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Well here's the thing. You need a masters or doctorate to be able to be a psychiatrist, right? If you love it, keep doing it.

But (you should) see a psych now to see if they can help you with your anxiety disorder. It's helped me. Maybe not as much as I'd like, but some.

I've seen lots of places where you can Skype to your psych so you don't have to leave your home, in cases like agoraphobia that's great. I know they are really popular at least around here in my area. So there's your work from home job, if you actually do become disabled.

And lots of people around the board here take various supplements to help with their anxiety. I think if you got a handle on it, then you wouldn't be trying to gear your life around future bouts with cancer, etc. Because you are very very young and you have figured out this celiac thing before many decades of damage to your body. It's those decades of damage that cause you to get those horrible things you are reading about. But only a very small percentage of them are getting those disorders in the first place. Heck, you could get run over by a bus tomorrow. I could slip and fall and break my neck next week. We just don't know what will happen to our future. We can live life and enjoy it now, or get all worked up about it every day and live in fear the rest of our lives. What would you, the future psychiatrist, say to your patient?

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Posted (edited)

On 7/6/2017 at 4:59 PM, Zachm said:

I got the hint of having celiac disease back in 2015, but today the results came in from my colonoscopy and endoscopy. These past few years, it's hard for me to even leave the house (though most is probably anxiety.) I honestly feel like I got hit by a truck because these past two years I've been in denial. I'm 22 and about to graduate with my BS in Psychology and while I was debating getting an MBA, I now wonder how I could work that kind of schedule. It sucks because I feel like a mooch because I just have a fear that if I get a job I'll get fired for having to call out a lot. Tried to be positive and say "medical science is advancing, so maybe it wont be something I'll have to deal with for a while" but he kind of shot that notion down. Lymphoma, chemo, and the other things are terrifying to me.

Don't use Celiac as an excuse not to go to school or pursue a career.  There are very few careers that a person with Celiac cannot do. Off the top of my head - gluten baker, beer taster at a regular brewery, some aspects of the military, restaurant critic for main stream media might not work well with Celiac.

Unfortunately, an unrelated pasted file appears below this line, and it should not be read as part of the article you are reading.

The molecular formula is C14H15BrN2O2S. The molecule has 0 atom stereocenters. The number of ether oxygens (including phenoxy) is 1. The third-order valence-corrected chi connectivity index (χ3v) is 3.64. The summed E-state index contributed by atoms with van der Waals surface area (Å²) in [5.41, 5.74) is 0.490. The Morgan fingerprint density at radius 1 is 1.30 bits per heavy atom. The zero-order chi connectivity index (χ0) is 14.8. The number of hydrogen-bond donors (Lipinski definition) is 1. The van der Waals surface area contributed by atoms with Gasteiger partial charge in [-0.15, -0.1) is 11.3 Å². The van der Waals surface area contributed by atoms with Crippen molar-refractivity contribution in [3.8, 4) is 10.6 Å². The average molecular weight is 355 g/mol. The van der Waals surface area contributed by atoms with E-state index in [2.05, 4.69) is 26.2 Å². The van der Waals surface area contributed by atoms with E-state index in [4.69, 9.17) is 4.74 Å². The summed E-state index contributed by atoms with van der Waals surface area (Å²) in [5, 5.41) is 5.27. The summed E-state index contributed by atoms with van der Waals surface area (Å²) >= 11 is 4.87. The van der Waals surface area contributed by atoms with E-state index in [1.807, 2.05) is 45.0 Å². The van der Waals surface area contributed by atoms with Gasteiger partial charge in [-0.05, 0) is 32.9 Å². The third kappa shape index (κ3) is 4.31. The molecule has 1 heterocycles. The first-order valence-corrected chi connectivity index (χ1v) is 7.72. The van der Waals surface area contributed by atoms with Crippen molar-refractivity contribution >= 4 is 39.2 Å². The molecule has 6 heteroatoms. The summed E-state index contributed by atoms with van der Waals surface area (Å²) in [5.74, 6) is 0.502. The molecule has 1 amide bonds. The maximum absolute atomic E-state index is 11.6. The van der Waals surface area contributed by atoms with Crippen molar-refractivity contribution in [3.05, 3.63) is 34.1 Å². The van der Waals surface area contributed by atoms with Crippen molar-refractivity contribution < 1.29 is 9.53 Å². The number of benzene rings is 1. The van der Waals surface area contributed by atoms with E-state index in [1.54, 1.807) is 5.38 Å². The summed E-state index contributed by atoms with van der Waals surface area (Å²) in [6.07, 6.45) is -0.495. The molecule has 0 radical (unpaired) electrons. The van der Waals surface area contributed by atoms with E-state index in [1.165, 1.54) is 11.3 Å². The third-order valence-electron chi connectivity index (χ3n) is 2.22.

Edited by kareng
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25 minutes ago, kareng said:

Don't use Celiac as an excuse not to go to school or pursue a career.  There are very few careers that a person with Celiac cannot do. Off the top of my head - gluten baker, beer taster at a regular brewery, some aspects of the military, restaurant critic for main stream media might not work well with Celiac.

 

I personally took mine as a sign and started doing gluten free cooking and baking to help others. In a way this disease showed me my path.

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I'm an engineer that was diagnosed a couple months.    Instead of going out for lunches I bring in most lunches and have to bring in a snack (gluten-free muffin) to eat around 3-4pm.   I spend 1/2 of my time when I get home cooking dinner, preparing tomorrows lunch or also getting groceries.    Won't be attending company Christmas dinners, summer barbecues, or going to micro brewery across the street Fri after work.    Oh well,  I've accepted it.   I'm somewhat lucky as a tech worker that I only have to put in about 8 hours a day.   Otherwise in other companies I'd have to bring in lunch and dinner....that would suck.

 

 

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Posted (edited)

40 minutes ago, sddave said:

I'm an engineer that was diagnosed a couple months.    Instead of going out for lunches I bring in most lunches and have to bring in a snack (gluten-free muffin) to eat around 3-4pm.   I spend 1/2 of my time when I get home cooking dinner, preparing tomorrows lunch or also getting groceries.    Won't be attending company Christmas dinners, summer barbecues, or going to micro brewery across the street Fri after work.    Oh well,  I've accepted it.   I'm somewhat lucky as a tech worker that I only have to put in about 8 hours a day.   Otherwise in other companies I'd have to bring in lunch and dinner....that would suck.